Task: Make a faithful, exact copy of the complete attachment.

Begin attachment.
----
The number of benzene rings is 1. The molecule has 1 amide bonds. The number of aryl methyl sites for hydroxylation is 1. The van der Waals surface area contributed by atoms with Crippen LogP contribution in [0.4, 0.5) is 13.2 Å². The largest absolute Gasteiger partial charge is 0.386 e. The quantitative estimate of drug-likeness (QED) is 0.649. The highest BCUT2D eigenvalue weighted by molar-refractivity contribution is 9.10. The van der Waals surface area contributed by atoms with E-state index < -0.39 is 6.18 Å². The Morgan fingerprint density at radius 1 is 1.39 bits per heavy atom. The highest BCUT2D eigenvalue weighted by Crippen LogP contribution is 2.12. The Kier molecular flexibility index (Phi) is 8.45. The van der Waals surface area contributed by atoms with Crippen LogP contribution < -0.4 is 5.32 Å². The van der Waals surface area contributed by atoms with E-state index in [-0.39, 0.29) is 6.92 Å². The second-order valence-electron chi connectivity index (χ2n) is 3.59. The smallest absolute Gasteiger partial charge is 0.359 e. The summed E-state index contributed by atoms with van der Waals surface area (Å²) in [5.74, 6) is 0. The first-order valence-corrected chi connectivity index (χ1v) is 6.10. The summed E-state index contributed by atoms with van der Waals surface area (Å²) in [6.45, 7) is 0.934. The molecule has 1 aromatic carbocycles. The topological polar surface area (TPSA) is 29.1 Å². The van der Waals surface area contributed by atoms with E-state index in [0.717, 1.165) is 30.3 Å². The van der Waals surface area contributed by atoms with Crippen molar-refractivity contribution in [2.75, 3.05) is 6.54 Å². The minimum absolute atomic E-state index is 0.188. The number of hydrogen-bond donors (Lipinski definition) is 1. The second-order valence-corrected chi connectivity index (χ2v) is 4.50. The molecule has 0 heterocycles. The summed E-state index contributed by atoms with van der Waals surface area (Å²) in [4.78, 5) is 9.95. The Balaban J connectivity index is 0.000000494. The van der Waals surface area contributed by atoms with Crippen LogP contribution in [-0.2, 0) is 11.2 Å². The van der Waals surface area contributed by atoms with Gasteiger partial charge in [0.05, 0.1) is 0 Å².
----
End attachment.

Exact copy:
The number of benzene rings is 1. The molecule has 1 amide bonds. The number of aryl methyl sites for hydroxylation is 1. The van der Waals surface area contributed by atoms with Crippen LogP contribution in [0.4, 0.5) is 13.2 Å². The largest absolute Gasteiger partial charge is 0.386 e. The quantitative estimate of drug-likeness (QED) is 0.649. The highest BCUT2D eigenvalue weighted by molar-refractivity contribution is 9.10. The van der Waals surface area contributed by atoms with E-state index < -0.39 is 6.18 Å². The Morgan fingerprint density at radius 1 is 1.39 bits per heavy atom. The highest BCUT2D eigenvalue weighted by Crippen LogP contribution is 2.12. The Kier molecular flexibility index (Phi) is 8.45. The van der Waals surface area contributed by atoms with Crippen LogP contribution < -0.4 is 5.32 Å². The van der Waals surface area contributed by atoms with E-state index in [-0.39, 0.29) is 6.92 Å². The second-order valence-electron chi connectivity index (χ2n) is 3.59. The smallest absolute Gasteiger partial charge is 0.359 e. The summed E-state index contributed by atoms with van der Waals surface area (Å²) in [5.74, 6) is 0. The first-order valence-corrected chi connectivity index (χ1v) is 6.10. The summed E-state index contributed by atoms with van der Waals surface area (Å²) in [6.45, 7) is 0.934. The molecule has 1 aromatic carbocycles. The topological polar surface area (TPSA) is 29.1 Å². The van der Waals surface area contributed by atoms with E-state index in [0.717, 1.165) is 30.3 Å². The van der Waals surface area contributed by atoms with Crippen molar-refractivity contribution in [2.75, 3.05) is 6.54 Å². The minimum absolute atomic E-state index is 0.188. The number of hydrogen-bond donors (Lipinski definition) is 1. The second-order valence-corrected chi connectivity index (χ2v) is 4.50. The molecule has 0 heterocycles. The summed E-state index contributed by atoms with van der Waals surface area (Å²) in [4.78, 5) is 9.95. The Balaban J connectivity index is 0.000000494. The van der Waals surface area contributed by atoms with Crippen LogP contribution in [-0.2, 0) is 11.2 Å². The van der Waals surface area contributed by atoms with Gasteiger partial charge in [0.05, 0.1) is 0 Å².